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April 2, 2014

Pivotal: Say No to Hadoop ‘Tax’ with Per-Core Pricing

Alex Woodie

Pivotal today unveiled its Big Data Suite, a collection of its big data software products that includes the Greenplum database and Apache Hadoop. While the stack doesn’t introduce any new products or technologies, it does bring a vastly simplified licensing model, including per-core pricing for all the point products in the suite, which the company says will allow customers to store an unlimited amount of data in Hadoop.

Pivotal unveiled the Big Data Suite–which combines Greenplum, PivotalHD, HAWQ, GemFire XD, GemFire, and SQLFire–to help simplify how customers adopt and implement Pivotal’s vision of a “big data lake,” says Michael Cucchi, senior director of product marketing for Pivotal.

“Customers saw our big data lake and said ‘Yes I want that! Where do I get started?’ The truth is, it’s complicated,” Cucchi tells Datanami. “It’s different for every customer. It depends where they are in maturity phase, what investments they have made in data management. What are their skill sets? What are their people trained to do? It’s really very different for each individual enterprise.”

Different technologies are brought to bear depending on the use case. If one part of a business needs real-time analytic capabilities, they may opt for Pivotal’s GemFire XD, which delivers in-memory SQL queries over HDFS. If another department needs interactive processing on massive data sets, but can tolerate waiting a few seconds, they may opt for Pivotal’s massively parallel Greenplum database. Still other analytic projects that handle even bigger data sets but are less time-critical batch oriented, may be fine to implement using MapReduce on top of HDFS.

Trying to come up with a product purchasing plan that would fulfill the big data lake dream was an exercise in complexity. For starters, the customers might not know which of the products they might need. And once they figured out which products to buy, customers struggled to figure how much of each product to buy. The fact that the different products had different licensing metrics only confounded matters (although, to be honest, it’s par for the course in enterprise software scenarios, as any IBM or Oracle customer can tell you).

Pivotal’s Big Data Suite

The folks at Pivotal took a step back and decided they could simplify the whole purchasing and sizing exercise by bundling a collection of the most commonly used technologies–hence the Big Data Suite–and selling it with a single metric: per-core pricing.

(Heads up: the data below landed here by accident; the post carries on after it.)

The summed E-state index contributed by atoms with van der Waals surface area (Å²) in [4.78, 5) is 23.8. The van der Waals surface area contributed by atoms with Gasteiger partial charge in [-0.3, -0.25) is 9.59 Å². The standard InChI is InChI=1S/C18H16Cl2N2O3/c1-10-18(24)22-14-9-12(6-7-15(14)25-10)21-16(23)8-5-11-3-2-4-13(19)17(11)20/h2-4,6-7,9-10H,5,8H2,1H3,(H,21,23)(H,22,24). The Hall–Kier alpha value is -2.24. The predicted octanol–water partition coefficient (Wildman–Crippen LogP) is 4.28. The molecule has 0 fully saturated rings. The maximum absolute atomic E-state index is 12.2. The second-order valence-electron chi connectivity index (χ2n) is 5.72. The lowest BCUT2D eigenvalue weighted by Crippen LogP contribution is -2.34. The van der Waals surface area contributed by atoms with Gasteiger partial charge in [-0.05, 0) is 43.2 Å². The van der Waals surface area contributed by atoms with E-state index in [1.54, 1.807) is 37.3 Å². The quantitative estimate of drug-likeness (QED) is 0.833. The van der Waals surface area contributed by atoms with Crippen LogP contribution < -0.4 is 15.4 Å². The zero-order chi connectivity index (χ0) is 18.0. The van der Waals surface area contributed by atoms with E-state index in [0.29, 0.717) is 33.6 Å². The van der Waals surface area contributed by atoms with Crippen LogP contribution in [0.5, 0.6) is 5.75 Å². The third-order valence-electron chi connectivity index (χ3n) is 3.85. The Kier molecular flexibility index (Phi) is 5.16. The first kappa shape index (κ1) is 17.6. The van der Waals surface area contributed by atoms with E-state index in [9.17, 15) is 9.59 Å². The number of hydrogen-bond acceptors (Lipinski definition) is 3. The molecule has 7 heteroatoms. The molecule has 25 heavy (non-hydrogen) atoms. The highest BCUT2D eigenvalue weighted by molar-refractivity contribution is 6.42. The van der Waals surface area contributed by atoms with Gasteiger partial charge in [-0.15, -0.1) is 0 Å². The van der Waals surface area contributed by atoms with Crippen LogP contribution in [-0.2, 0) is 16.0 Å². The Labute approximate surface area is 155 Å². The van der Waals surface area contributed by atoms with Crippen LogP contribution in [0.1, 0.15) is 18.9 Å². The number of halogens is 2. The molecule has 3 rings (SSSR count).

The new subscription-based, per-core model may be the first time that a major Hadoop distributor is not charging based on the amount of data their customers store. “If you look at all the Hadoop vendors, they price either by terabytes or by node, which translates directly into how many terabytes they need to store,” Cucchi says. “So we’re out there telling all our customers, you’ll be a better person, you’ll be more competitive and efficient when you can leverage big data, so you should really store everything. And then we’re sitting back and taxing them for every extra terabyte they store.

Of course, customers who dramatically increase their data are going to need more Hadoop nodes with more Intel Xeon cores to store that data on, so Pivotal does benefit from its customers’ big data hoarding at the end of the day. But one could argue that Pivotal’s approach is more democratic, especially when it comes to the way that it’s allowing customers to mix and match the use of different products under a single license for a given number of nodes in a cluster.

“Customers can dynamically re-allocate licenses at any time without letting us know. They don’t have to call us,” Cucchi says. “This is basically saying, We want customers to partner with us, we want to become their partner for becoming their data management provider.  If they invest in us in a subscription model, we’re going to invest in them and let them grow their data size indefinitely on an enterprise Hadoop solution.”

Pivotal declined to share exact pricing figures, except to say that there is a minimum purchase amount for the two- and three-year subscriptions.

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